St Justin, one of the second century Christian martyrs, was born in Samaria about the year 100 AD and converted to Christianity, possibly at Ephesus, when he was about 30. In his writing, he quotes from the Gospels, which he calls the ‘memoirs’ of the Apostles, also from Hebrews, the Letters of St Paul, 1 Peter, and Acts – thus giving us a valuable window into the development at that time of the canon of the New Testament.

 

We also owe to him one of the earliest descriptions of the Mass. Here is an extract: ‘Having ended the prayers, we salute one another with a kiss. There is then brought to the president of the brethren bread and a cup of wine mixed with water; and he taking them, gives praise and glory to the Father of the universe, through the name of the Son and of the Holy Ghost, and offers thanks at considerable length for our being counted worthy to receive these things at His hands. And when he has concluded the prayers and thanksgivings, all the people present express their assent by saying Amen. And when the president has given thanks, and all the people have expressed their assent, those who are called by us deacons give to each of those present to partake of the bread and wine mixed with water over which the thanksgiving was pronounced, and to those who are absent they carry away a portion’. This account is so recognisably connected to the Mass of our own day.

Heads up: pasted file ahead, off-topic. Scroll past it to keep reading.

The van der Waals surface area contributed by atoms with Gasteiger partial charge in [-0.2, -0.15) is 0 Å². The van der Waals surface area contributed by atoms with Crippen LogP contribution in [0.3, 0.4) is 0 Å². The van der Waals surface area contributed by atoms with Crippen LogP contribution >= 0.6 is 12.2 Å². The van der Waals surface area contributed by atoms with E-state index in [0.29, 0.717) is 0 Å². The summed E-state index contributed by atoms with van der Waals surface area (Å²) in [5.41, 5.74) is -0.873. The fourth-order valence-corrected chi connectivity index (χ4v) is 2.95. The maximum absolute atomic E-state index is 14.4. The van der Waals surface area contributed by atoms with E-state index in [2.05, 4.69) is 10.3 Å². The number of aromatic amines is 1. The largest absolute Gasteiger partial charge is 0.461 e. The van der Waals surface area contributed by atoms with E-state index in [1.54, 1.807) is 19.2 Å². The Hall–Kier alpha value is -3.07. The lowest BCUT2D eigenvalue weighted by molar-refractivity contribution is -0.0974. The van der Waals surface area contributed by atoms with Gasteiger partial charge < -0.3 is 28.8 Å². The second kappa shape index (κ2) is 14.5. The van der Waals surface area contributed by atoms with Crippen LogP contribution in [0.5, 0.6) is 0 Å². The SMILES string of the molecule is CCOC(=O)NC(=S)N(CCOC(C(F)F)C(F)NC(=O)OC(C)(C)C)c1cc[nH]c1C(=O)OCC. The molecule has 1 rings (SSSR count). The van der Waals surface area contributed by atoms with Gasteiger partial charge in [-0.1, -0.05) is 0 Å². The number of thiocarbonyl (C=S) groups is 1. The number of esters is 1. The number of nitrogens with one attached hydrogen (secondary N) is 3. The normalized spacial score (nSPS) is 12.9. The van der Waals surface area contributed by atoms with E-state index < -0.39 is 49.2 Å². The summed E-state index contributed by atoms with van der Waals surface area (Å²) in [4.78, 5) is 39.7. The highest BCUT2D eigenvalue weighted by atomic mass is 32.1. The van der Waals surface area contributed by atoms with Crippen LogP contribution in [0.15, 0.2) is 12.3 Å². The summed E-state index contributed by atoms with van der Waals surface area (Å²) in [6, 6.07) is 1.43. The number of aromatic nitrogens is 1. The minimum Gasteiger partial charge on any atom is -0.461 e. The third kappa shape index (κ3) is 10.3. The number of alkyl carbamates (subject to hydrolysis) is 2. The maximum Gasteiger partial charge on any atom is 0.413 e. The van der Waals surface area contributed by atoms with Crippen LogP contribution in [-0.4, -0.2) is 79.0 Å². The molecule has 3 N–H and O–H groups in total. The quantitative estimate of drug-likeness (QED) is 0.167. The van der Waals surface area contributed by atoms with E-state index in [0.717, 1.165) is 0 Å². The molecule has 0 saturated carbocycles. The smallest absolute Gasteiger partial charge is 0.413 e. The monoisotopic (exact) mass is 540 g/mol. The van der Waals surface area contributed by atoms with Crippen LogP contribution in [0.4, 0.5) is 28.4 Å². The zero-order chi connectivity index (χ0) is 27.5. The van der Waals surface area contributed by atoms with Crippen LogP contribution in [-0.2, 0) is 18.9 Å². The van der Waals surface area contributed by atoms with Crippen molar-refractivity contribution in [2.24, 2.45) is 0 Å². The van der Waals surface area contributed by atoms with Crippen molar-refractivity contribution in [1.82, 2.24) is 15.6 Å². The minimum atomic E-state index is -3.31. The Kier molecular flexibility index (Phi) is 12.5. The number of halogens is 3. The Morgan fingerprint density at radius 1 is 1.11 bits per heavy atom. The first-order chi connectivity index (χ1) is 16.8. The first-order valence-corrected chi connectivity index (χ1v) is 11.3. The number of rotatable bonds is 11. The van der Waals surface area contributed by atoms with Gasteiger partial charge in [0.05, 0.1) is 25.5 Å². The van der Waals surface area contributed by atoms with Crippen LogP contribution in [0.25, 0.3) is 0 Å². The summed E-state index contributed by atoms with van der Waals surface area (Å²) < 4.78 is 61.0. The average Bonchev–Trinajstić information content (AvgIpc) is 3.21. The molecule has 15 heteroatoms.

May St Justin pray for us in all the challenges to the faith that we meet, and may God bless you.